As there are so many differences between men and women, I am wondering in this specific case [angina pectoris] whether the incidence is higher in women than in men, or the other way around. I now know the main risk factors for women, but there will be some for men as well, I suppose. (P13, female)
Basic biomedical knowledge first
If they were given 40 h (one study week), most students preferred to gain basic biomedical knowledge of gender medicine concerning differences between men and women first and then acquire gender-sensitive communication skills. Many students mentioned that they want to obtain biomedical knowledge in an educational setting by reading background information from scientific literature and national guidelines, watching videos, attending lectures, writing research reports, or giving oral presentations. Few students mentioned that they actively want to learn by making a patient brochure, doing a research project, or discussing literature in group sessions.
I will be doing a literature review with a couple of other students, and so I will be consulting medical sources and scientific papers. By talking about the subject, we improve our understanding of the content. And by allocating tasks, we can go more deeply into the content. Then we will produce a written report, an information leaflet, and a presentation on coronary atherosclerosis for women. (P29, female)
With regard to psychosocial differences, many students focused to gain insight into communication styles and differences between men and women. They preferred to develop communication skills in practice, such as internships or simulated situations with other students or actors. In order to become gender-sensitive, it appeared essential to the students to be given feedback by peers, teachers, and patients.
The importance of teachers as role models
All students mentioned teacher-centered education, such as attending lectures given by experts and asking teachers about their professional experiences. Doctors played a pivotal role as experts not only in teaching students through their observations and lectures, but also as coaches by providing feedback, answering questions, and guiding students’ learning processes. Overall, students considered teachers as role models.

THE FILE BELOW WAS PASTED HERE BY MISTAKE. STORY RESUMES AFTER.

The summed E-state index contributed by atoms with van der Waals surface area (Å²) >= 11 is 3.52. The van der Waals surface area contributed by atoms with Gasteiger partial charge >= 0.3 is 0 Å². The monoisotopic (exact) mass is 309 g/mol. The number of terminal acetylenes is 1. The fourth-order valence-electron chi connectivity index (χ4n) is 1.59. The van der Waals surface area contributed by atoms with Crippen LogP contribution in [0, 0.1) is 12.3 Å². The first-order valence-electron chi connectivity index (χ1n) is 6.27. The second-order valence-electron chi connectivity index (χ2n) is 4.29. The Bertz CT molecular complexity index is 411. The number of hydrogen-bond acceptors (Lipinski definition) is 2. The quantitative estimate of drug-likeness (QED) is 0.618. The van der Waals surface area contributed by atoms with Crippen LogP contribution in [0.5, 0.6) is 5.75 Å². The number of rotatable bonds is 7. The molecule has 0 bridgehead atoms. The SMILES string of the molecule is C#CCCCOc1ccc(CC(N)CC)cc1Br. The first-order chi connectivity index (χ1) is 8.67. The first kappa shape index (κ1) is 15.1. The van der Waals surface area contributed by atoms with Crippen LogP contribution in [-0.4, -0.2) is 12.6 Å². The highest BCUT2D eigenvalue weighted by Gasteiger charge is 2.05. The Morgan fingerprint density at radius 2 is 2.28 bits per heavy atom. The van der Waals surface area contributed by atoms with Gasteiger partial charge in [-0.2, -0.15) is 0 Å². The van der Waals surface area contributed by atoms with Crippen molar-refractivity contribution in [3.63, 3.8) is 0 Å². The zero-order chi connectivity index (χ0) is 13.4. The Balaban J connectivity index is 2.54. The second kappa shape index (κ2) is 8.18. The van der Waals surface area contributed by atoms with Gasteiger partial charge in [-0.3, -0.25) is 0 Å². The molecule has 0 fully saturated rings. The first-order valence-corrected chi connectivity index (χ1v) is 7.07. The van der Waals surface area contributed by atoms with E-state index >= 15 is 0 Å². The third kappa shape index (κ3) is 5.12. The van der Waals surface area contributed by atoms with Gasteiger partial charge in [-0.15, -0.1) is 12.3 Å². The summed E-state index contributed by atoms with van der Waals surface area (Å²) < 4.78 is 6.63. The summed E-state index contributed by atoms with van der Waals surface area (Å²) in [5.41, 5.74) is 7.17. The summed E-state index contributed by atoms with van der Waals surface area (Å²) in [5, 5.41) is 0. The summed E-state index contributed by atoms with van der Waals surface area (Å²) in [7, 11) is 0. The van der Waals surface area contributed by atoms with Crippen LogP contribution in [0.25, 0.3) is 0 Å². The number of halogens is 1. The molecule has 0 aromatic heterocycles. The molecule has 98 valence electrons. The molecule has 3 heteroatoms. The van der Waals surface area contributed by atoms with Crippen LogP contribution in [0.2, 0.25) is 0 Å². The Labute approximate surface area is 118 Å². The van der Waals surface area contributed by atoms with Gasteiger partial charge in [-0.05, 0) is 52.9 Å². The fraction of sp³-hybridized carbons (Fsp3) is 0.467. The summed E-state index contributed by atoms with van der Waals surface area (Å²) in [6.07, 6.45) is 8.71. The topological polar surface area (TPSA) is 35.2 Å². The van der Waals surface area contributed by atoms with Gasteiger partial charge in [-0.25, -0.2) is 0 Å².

You will be watching an experienced doctor conducting a consultation with a patient. You should be paying attention to how the doctor communicates with the patient and compare this with what you have learned. Afterwards, you will assess and discuss the consultation with the doctor and you will be given the opportunity to ask questions. (P39, male)
Differences in interpreting gender medicine in health care
Students varied in their interpretation of gender. Some students assumed that the male body could be seen as normal and the female body as a deviation from this norm.
In addition, I would look up how people communicate and in what way women deviate from this. (P37, female)
Where the video said that women might present atypical symptoms and might present their complaints differently, some students generalized these differences to all men and all women. Besides, we found examples of stereotypical ideas in the students’ assignments.
In this course, I would like to learn how I should communicate with patients: that I should spend more time talking to women, for instance. (P39, male)
A few students indicated that they considered gender as being part of diversity. They also wanted to learn about different age groups, ethnic groups, patients with different cultures, personalities, and educational level, and were cautious in formulating specific aims to learn about differences between men and women.
Next to that I need to know about the differences in symptoms, risk factors and their impact between men and women I also need to know about differences between age groups and ethnicities, so I will not be overlooking things when patients present their problems. (P49, male)
A few students argued that a doctor’s first priority should be the best health care tailored to each individual patient. They observed that differences between patients should indeed be taken into account, but that specific attention to sex was unnecessary, as this patient-centered approach would automatically include differences between men and women. In other words, these students want to treat every patient as an individual taking irrespective of sex.